DNF @ 18%
I bought this a little while ago because this book has been on my radar for a while and like most people in the public, Ted Bundy name was a familiar one that elicited fear. He killed and raped women by pretending to be injured and luring them to his car, before dumping the bodies. He was an evil man, and the public has a fascination with evil men. People talk about serial killers with awe, make movies about them, write books about their crimes, and it's weird to put people who commit large-scale crimes against humanity on the same scale of importance in our pop-cultural lexicon with athletes and scientists. It feels almost like a celebration of their crimes, even though I know it's (hopefully) not meant to be that way.
Ann Rule was a famous true crime author who worked in crime and law, and understood how things worked in a way that some crime authors don't. She was also in a distinctly unique position in that she worked alongside Ted Bundy himself at a crisis hotline for people who were considering suicide and even thought of him as a friend. Naturally, she was horrified when she found out who he was and what he had done, and I think her brain was frantically trying to do damage control, to figure out how-- or even if-- she'd been fooled, and why.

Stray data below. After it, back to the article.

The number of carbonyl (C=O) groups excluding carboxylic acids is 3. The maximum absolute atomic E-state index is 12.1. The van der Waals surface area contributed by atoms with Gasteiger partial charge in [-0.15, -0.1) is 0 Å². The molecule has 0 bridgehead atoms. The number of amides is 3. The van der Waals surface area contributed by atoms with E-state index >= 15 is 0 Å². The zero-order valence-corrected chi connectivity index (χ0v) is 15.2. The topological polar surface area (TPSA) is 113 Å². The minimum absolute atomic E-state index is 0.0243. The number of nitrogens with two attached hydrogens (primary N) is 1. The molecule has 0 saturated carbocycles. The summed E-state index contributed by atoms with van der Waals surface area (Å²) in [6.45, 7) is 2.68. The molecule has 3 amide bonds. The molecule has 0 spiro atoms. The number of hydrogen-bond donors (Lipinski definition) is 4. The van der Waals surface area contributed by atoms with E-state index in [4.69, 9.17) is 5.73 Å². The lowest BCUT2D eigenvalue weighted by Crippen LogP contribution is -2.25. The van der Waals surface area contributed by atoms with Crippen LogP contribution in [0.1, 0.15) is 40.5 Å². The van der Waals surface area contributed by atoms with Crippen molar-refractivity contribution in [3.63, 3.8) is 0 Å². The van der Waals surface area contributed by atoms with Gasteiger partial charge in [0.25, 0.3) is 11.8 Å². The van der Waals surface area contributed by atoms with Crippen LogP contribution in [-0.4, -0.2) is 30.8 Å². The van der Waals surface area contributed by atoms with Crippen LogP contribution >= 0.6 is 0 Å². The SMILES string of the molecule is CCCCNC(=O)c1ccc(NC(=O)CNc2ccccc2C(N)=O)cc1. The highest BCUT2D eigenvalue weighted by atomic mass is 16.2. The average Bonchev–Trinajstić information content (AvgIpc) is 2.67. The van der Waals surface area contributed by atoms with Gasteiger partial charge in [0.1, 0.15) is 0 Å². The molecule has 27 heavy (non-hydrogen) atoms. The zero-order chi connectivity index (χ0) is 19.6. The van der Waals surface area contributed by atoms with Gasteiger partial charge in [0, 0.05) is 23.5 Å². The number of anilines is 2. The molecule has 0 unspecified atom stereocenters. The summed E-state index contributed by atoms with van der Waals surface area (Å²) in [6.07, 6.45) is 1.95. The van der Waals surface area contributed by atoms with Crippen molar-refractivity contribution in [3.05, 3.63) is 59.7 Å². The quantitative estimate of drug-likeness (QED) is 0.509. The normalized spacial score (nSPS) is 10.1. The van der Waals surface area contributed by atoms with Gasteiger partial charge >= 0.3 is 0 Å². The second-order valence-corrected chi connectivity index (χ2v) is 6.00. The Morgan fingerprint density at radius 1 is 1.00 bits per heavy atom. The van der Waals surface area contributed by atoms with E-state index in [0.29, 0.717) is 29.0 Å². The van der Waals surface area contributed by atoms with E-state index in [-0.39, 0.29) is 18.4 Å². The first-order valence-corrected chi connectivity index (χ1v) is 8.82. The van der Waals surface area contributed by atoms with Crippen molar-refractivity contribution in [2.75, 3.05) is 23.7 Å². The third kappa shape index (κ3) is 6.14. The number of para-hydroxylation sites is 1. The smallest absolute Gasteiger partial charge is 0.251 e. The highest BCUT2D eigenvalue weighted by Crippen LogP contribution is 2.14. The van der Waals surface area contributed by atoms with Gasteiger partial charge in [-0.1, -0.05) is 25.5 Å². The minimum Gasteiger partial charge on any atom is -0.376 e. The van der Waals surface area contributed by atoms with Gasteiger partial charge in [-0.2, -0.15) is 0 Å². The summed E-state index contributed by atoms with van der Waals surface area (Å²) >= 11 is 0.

There's nothing wrong with THE STRANGER BESIDE ME on a purely technical level. The writing is fine and it seems well-researched. It just feels incredibly dull reading about the ordinary private life of a man who committed huge crimes. I don't want to hear about his family life, and I don't want to get to know each young woman whose life he cut short, and who probably died in fear. I don't think crimes like these should be normalized, and if THE STRANGER BESIDE ME was an exercise in catharsis for Ann Rule and gave her the closure she needed, that's fine. But I personally felt bored and a little despairing while reading this, and that's not what I want to feel when I read.
1.5 to 2 out of 5 stars